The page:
Faith has been said to move mountains, but you don't see much tangible evidence of it in everyday life. Yet right now, in a stadium somewhere, U2's faith (in themselves and their audiences, not to mention their road crew) is moving a small mountain of high-tech equipment: a 40' (12m) mirror ball lemon/vehicle, a 100'-tall (30m) olive on an orange cocktail stick, and a 100' (30m) yellow arch topped by a single huge PA cluster that's been dubbed "The Great Pumpkin" for its Day-Glo(R) hue. Backing up all of that is the world's largest and most remarkable video screen. The first of its kind, the screen contains about one million blue LED modules, and it cost the band about $6 million to develop.

Not many bands would have financed a structure that no one could guarantee would work. But then, not many bands share U2's sense of the absurd or--as Bono pointed out at February's press conference in a Manhattan K-Mart--the ability to pay for it.

Show designer/director Willie Williams relates that a lot of people were expecting U2 to tone down after their band's last tour, "Zoo TV," a two-and-a-half-year video blitz extravaganza. "Even when we were still out with 'Zoo TV,' people were saying, 'Well, how are you going to follow this? Is the next show going to be a really stripped-down, minimal production?' But, for me, the only way to go was up," Williams says. "Mainly because I could see that U2 were a band hitting their stride when they were doing 'Zoo TV.' They'd found their medium. They'd found a way of playing stadiums that is unlike anybody else, and really worked. It wasn't a one-off; to me it was clearly just the beginning of something."

Williams began sorting out ideas for this tour towards the end of 1995--well before the band's latest album, "POP," was recorded. He spent the next six months bringing different proposals to the band. For "Zoo TV," Williams had explored the use of video as a lighting element, but "I didn't want to do another video show unless it was going to be a significant development over 'Zoo TV.' If the screens were just going to be a bit bigger, I wasn't going to be interested," Williams says. "Ultimately, we found a way of reinventing the whole thing, so that's the way we had to do it."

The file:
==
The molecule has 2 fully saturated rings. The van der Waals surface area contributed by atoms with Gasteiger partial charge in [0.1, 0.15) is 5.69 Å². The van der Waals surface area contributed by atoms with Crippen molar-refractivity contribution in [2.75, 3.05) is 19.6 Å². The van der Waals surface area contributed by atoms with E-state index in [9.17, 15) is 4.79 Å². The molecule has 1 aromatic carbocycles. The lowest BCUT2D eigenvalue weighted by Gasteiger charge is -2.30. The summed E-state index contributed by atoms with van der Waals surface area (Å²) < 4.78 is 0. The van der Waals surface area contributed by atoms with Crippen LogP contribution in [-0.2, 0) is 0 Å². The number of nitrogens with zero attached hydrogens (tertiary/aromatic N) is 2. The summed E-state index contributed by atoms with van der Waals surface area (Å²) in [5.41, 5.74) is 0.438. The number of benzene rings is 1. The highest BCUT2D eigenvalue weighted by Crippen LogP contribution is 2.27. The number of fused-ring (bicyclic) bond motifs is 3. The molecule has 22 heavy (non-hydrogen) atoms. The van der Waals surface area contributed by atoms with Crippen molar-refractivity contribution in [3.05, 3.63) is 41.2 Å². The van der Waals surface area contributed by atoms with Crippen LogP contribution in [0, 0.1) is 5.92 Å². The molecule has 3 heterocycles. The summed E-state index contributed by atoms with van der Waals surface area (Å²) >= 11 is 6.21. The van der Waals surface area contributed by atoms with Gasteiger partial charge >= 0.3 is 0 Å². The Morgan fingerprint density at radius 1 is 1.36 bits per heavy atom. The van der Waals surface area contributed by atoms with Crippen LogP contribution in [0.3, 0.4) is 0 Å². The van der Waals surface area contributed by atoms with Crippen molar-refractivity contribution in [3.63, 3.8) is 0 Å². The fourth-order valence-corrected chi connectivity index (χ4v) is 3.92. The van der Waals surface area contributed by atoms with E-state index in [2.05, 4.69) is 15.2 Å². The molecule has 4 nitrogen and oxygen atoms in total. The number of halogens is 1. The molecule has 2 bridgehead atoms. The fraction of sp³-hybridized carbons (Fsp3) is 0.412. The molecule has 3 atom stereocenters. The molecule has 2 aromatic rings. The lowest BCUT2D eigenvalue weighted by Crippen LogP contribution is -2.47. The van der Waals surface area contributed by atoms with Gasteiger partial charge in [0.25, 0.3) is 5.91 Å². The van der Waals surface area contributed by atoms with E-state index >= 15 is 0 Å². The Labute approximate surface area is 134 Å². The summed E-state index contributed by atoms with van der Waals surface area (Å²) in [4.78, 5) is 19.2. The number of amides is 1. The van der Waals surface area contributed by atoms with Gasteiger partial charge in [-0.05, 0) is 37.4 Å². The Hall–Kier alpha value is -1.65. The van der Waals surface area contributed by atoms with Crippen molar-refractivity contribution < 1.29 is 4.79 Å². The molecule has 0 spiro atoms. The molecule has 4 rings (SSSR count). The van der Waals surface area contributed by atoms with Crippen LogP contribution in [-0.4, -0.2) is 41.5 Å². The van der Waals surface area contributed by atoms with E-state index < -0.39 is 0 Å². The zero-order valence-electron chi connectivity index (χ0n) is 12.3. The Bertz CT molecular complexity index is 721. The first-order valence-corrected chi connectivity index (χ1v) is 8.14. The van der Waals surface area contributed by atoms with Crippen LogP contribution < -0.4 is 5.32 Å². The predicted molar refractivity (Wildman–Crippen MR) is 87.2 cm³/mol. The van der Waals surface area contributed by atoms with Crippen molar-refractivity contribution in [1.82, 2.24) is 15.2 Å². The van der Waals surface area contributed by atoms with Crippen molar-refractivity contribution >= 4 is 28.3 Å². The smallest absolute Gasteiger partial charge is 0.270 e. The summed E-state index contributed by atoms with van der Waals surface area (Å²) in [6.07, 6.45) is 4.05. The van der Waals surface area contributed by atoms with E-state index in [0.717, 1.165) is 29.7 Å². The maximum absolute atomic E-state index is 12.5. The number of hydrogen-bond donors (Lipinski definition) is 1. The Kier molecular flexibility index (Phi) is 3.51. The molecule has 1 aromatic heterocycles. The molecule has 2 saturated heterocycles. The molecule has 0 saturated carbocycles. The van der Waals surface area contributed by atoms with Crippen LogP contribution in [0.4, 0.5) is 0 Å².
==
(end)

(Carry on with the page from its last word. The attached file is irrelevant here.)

And they did. After three weeks of pulling everything together in bits and pieces during production rehearsals in Las Vegas, the first show on April 25 was very well received. At the second show in San Diego, it was evident that keeping the faith had paid off. The 200-plus production crew were all routinely going about their duties, and all the equipment, including the delicate video screen, had arrived intact. This detail certainly spelled relief for all involved, but most especially for Williams.

"Obviously, I always believed it would all work--I wouldn't have designed it this way if I didn't," Williams says. "But we didn't know until we saw it. Because we weren't going to see the screen until it was built, until it was way too late, and there was absolutely no Plan B. When we did the K-Mart launch, there wasn't anything there. So we'd already told the world what we were doing before we knew if it was possible.

"The technology is so new that we actually built the screen from components," Williams continues. "It's been extraordinary to do this because there is absolutely no precedent at all. We've just been making it up, including the screen protocol and the way we control it. Most of that was written in Las Vegas; we were incredibly close to the wire. But when they unfolded the screen, put it up, and turned it on, only three out of a million pixel sheets weren't working. That was a big relief."

The designer had focused on the possibility of creating the huge, blue LED screen by July 1996, and at that point, he called on his esteemed colleague, Mark Fisher, to help bring the idea to fruition. "Around that time we got serious about figuring out how we could do a video show that would be absolutely spectacular," Williams says. "At first, Mark wanted to do a canvas webbing so the screen would be fluffy, and he could just drape the screen over everything--like a big Salvador Dali video screen, which would have been very nice."